Polycystic Ovarian Syndrome In Some Sample Of Iraqi Adolescents: Implementation Of Consensus Guidelines
Keywords:Adolescents, Diagnosis Guidelines, Hirsutism, Obesity, PCOS, Testosterone
Background: The diagnosis of polycystic ovarian syndrome (PCOS) in adolescent girls can be difficult because symptoms are shared with normal pubertal development. The updated consensus guideline for PCOS diagnosis in adolescents sought to encourage accurate and timely diagnosis, optimize therapy, and improve health outcomes.
Aim: the present study aims to implement an updated consensus criteria in the diagnosis of PCOS in adolescents complaining of clinical features of hyperandrogenism or menstrual abnormalities.
Methods: A total of 60 patients with clinical features of hyperandrogenism and/or menstrual abnormalities were studied. A detailed history followed by clinical examination was taken. Serum Thyroid Stimulating Hormone, Cortisol, Total Testosterone, Dehydroepiandrosterone, Luteinizing Hormone (LH), and Prolactin were performed for all patients. Consensus criteria were used for PCOS diagnosis.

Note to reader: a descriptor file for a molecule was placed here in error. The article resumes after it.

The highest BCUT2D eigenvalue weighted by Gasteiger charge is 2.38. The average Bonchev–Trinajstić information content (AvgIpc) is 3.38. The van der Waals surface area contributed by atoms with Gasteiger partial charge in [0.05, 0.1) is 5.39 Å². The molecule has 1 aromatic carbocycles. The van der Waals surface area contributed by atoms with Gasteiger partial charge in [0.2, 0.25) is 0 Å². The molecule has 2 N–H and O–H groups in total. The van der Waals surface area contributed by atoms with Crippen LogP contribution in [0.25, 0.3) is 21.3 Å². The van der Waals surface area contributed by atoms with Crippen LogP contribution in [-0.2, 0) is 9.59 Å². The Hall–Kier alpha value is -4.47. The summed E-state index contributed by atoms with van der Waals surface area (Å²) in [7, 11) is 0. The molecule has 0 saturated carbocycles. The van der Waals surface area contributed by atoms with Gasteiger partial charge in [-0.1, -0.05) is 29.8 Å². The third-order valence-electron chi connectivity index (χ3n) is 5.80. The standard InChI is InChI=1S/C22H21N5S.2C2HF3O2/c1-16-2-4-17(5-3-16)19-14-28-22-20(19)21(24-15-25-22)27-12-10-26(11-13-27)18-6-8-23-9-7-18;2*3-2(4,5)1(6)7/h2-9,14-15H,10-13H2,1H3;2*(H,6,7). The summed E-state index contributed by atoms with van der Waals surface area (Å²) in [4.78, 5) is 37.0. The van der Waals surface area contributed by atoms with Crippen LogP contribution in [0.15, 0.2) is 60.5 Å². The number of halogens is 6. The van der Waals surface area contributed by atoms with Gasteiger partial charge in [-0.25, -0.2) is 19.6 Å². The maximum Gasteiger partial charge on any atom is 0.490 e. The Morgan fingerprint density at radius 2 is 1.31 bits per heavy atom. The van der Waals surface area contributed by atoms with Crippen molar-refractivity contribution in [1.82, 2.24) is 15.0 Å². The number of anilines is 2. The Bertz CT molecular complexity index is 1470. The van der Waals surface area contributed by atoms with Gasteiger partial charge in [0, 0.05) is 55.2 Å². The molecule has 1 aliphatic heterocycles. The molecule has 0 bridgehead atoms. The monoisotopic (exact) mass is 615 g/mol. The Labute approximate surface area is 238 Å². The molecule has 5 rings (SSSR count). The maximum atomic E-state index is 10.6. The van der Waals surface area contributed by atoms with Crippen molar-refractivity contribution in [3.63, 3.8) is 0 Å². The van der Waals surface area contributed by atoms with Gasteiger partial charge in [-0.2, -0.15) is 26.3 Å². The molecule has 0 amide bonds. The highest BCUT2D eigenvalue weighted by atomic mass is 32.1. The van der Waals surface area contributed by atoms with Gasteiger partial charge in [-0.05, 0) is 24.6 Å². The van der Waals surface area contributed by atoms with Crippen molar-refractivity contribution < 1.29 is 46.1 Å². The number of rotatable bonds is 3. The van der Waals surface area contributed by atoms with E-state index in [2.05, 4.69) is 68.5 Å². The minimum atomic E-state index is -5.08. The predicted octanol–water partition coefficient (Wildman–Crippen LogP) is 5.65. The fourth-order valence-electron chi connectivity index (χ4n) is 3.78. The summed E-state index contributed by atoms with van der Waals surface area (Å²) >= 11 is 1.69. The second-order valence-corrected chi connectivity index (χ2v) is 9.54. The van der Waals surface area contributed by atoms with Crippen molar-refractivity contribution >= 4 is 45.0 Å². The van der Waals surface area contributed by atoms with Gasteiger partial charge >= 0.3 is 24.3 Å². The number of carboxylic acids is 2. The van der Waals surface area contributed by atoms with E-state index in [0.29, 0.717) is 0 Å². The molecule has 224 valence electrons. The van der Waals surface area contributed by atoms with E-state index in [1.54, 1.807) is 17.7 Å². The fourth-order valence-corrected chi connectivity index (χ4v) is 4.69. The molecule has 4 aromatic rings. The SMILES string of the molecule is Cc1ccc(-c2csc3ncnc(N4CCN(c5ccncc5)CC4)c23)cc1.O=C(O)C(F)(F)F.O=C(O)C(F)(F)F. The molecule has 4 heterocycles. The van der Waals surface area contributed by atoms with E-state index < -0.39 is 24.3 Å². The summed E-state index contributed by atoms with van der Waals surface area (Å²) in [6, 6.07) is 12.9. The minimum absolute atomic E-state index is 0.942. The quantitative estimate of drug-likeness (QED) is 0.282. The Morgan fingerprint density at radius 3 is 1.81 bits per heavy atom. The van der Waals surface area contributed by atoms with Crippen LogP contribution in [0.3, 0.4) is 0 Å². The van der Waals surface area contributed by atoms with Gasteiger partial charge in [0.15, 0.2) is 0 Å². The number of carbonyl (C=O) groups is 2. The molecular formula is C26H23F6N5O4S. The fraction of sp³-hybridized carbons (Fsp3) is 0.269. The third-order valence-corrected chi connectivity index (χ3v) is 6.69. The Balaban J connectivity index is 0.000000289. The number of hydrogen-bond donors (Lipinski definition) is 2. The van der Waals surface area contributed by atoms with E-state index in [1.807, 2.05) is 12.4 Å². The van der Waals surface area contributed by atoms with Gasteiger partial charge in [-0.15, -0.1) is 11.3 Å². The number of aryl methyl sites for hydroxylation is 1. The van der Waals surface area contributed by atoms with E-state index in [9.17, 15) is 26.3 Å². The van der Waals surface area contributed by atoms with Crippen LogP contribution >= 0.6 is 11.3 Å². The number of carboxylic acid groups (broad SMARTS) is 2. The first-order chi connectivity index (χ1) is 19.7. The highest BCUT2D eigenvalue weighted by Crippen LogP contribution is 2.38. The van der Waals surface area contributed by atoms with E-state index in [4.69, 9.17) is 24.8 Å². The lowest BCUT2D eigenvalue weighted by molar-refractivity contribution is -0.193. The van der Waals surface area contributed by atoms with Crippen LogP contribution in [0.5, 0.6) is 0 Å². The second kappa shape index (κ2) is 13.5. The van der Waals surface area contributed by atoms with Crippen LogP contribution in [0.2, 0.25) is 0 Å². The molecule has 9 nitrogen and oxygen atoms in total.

Results: Menstrual irregularity was reported by 20 (33.3%) and hyperandrogenism features in 21(35%) of the participants. PCOS was confirmed in 14 (23%) participants. Patients diagnosed with PCOS were shown to have substantially higher rates of menstrual irregularity, hirsutism, elevated serum testosterone, and LH (P0.001, P0.001, P=0.002, and P0.002 respectively). Seven patients (50%) had both clinical and biochemical hyperandrogenism. Association between testosterone rise was more significant with hirsutism (P<0.001) than with acne (P=0.001). Morbid obesity was observed in 21% of patients, 7% had their diastolic blood pressure 90mm Hg, and 39% had and fasting blood sugar ≥100 mg/dL.
Conclusion: PCOS was diagnosed in 23% of adolescent girls who had features of hyperandrogenism and menstrual irregularities. Obesity and family history were more frequent in PCOS adolescents. Concordant clinical and biochemical hyperandrogenism was confirmed in only half of PCOS patients. PCOS patients may be at higher risk of metabolic syndrome.
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